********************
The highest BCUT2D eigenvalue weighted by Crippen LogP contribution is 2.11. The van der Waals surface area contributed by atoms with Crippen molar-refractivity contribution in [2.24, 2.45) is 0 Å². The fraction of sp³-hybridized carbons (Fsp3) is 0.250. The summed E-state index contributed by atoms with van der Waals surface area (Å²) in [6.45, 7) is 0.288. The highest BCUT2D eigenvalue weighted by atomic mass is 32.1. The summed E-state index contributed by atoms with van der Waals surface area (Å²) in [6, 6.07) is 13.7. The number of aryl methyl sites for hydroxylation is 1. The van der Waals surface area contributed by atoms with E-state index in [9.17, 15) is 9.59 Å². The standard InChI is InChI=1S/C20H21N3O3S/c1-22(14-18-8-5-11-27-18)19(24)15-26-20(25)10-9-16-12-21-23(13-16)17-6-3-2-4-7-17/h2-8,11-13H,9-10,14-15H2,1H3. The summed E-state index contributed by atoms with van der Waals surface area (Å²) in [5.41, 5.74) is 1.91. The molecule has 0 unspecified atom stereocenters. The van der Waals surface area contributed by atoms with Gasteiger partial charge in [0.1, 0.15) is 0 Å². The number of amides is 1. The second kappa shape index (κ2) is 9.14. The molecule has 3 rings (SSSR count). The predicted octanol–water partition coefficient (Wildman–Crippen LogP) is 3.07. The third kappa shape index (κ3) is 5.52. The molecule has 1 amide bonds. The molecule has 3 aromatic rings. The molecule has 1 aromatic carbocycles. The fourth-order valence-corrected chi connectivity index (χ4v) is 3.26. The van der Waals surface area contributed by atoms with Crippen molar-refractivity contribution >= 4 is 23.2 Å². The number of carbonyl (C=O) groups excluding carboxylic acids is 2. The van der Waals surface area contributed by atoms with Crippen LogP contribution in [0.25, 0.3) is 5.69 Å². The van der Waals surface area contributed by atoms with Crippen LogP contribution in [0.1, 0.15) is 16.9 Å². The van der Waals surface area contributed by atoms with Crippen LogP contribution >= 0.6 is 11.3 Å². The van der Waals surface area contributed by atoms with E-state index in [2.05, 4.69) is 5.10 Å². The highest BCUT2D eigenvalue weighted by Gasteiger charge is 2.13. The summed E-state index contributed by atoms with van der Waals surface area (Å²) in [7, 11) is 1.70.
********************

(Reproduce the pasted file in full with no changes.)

The highest BCUT2D eigenvalue weighted by Crippen LogP contribution is 2.11. The van der Waals surface area contributed by atoms with Crippen molar-refractivity contribution in [2.24, 2.45) is 0 Å². The fraction of sp³-hybridized carbons (Fsp3) is 0.250. The summed E-state index contributed by atoms with van der Waals surface area (Å²) in [6.45, 7) is 0.288. The highest BCUT2D eigenvalue weighted by atomic mass is 32.1. The summed E-state index contributed by atoms with van der Waals surface area (Å²) in [6, 6.07) is 13.7. The number of aryl methyl sites for hydroxylation is 1. The van der Waals surface area contributed by atoms with E-state index in [9.17, 15) is 9.59 Å². The standard InChI is InChI=1S/C20H21N3O3S/c1-22(14-18-8-5-11-27-18)19(24)15-26-20(25)10-9-16-12-21-23(13-16)17-6-3-2-4-7-17/h2-8,11-13H,9-10,14-15H2,1H3. The summed E-state index contributed by atoms with van der Waals surface area (Å²) in [5.41, 5.74) is 1.91. The molecule has 0 unspecified atom stereocenters. The van der Waals surface area contributed by atoms with Gasteiger partial charge in [0.1, 0.15) is 0 Å². The number of amides is 1. The second kappa shape index (κ2) is 9.14. The molecule has 3 rings (SSSR count). The predicted octanol–water partition coefficient (Wildman–Crippen LogP) is 3.07. The third kappa shape index (κ3) is 5.52. The molecule has 1 amide bonds. The molecule has 3 aromatic rings. The molecule has 1 aromatic carbocycles. The fourth-order valence-corrected chi connectivity index (χ4v) is 3.26. The van der Waals surface area contributed by atoms with Crippen molar-refractivity contribution >= 4 is 23.2 Å². The number of carbonyl (C=O) groups excluding carboxylic acids is 2. The van der Waals surface area contributed by atoms with Crippen LogP contribution in [0.25, 0.3) is 5.69 Å². The van der Waals surface area contributed by atoms with Crippen LogP contribution in [0.1, 0.15) is 16.9 Å². The van der Waals surface area contributed by atoms with Crippen LogP contribution >= 0.6 is 11.3 Å². The van der Waals surface area contributed by atoms with E-state index in [2.05, 4.69) is 5.10 Å². The highest BCUT2D eigenvalue weighted by Gasteiger charge is 2.13. The summed E-state index contributed by atoms with van der Waals surface area (Å²) in [7, 11) is 1.70.